As the World Economic Forum (WEF) unravels in Davos this week, all eyes seem to be on two powerful, but controversial, individuals. Donald Trump’s inauguration as president a year ago sent shock waves across the globe. It did little, however, to stop UK Prime Minister Theresa May being the first to embrace Trump as the new leader.
In a dual press conference in Washington, May did little to condemn Trump’s hateful remarks during the campaign trail, and instead stood as a bystander. UK and US citizens have acknowledged the “special relationship” between both countries for decades, but these are now surreal times. So surreal, in fact, that Trump has become president with no previous political experience, who continues to run an administration so divisive that protests and hate crimes have increased across the pond since the election result.
During the 1980s, both Margaret Thatcher and Ronald Reagan presented a budding friendship to the world. They exchanged hundreds of letters and correspondence from their first meeting in 1975, when Thatcher was a member of the Shadow Cabinet and Reagan as Governor of California. The two were supporters of each other’s policies, with Reaganomics not being dissimilar to Thatcher’s transformation of the British economy using her ideology.
Furthermore, the close network between Tony Blair and Bill Clinton in the 1990s saw the “special relationship” legacy continue. Both were pioneers of the neoliberal movement, leading their countries from the right-wing era to a more centrist one. The difference between the “special relationship” then and in the present day, is that all world leaders were considered worthy by their supporters and politically savvy for their positions. Now, Donald Trump is the most unpopular president in modern history, and with allegations of collusion with Russia, his tenure may be short-lived.
If May wants to tackle her dwindling approval ratings, she will soon realise that a Trumpist era is temporary. She must not follow the Trump administration and have her legacy shattered by aligning with a demagogue. The “special relationship” is still just as significant, but May must stand with the over half of US voters who didn’t support Trump. When the president used social media to incite racism against the Muslim community, May is quoted as saying “I don’t agree with the tweet President Trump has made, but I also don’t believe it should distract from the agenda”. Although she partially rebuked his speech, she left it aside to promote the UK-US relationship.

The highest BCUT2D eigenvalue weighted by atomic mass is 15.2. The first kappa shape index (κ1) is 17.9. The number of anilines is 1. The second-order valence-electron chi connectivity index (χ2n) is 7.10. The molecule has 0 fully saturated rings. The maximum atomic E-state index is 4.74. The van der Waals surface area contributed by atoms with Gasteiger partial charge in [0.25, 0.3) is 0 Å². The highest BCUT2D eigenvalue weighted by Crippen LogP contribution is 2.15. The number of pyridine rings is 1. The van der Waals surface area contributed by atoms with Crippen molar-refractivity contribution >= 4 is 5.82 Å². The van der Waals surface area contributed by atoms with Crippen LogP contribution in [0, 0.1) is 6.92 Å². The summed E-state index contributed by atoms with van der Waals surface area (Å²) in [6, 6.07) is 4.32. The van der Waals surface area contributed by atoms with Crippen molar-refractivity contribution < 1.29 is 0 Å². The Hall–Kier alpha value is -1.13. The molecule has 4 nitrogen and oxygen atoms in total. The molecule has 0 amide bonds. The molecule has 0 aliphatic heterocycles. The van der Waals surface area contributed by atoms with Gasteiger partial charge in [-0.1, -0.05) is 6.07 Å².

It has now been reported that the two will hold prioritised talks during the WEF, discussing issues such as North Korea and the Iran nuclear deal. Trump has continued to provoke North Korean leader, Kim Jong-Um, labelling him “rocket man” and spouting abuse about him on Twitter, with a nuclear war between the two estimated by experts to be imminent. If the conversation of North Korea is a highlighted subject, then Theresa May must warn Donald Trump on the implications of his verbal attacks on Kim Jong-un, and warn him of the catastrophic danger of a nuclear war. If she fails to do so, then the May premiership would look weak. Already with Brexit stacked against her, she doesn’t need the pressure of the debilitating US leader to lose more support from her base.
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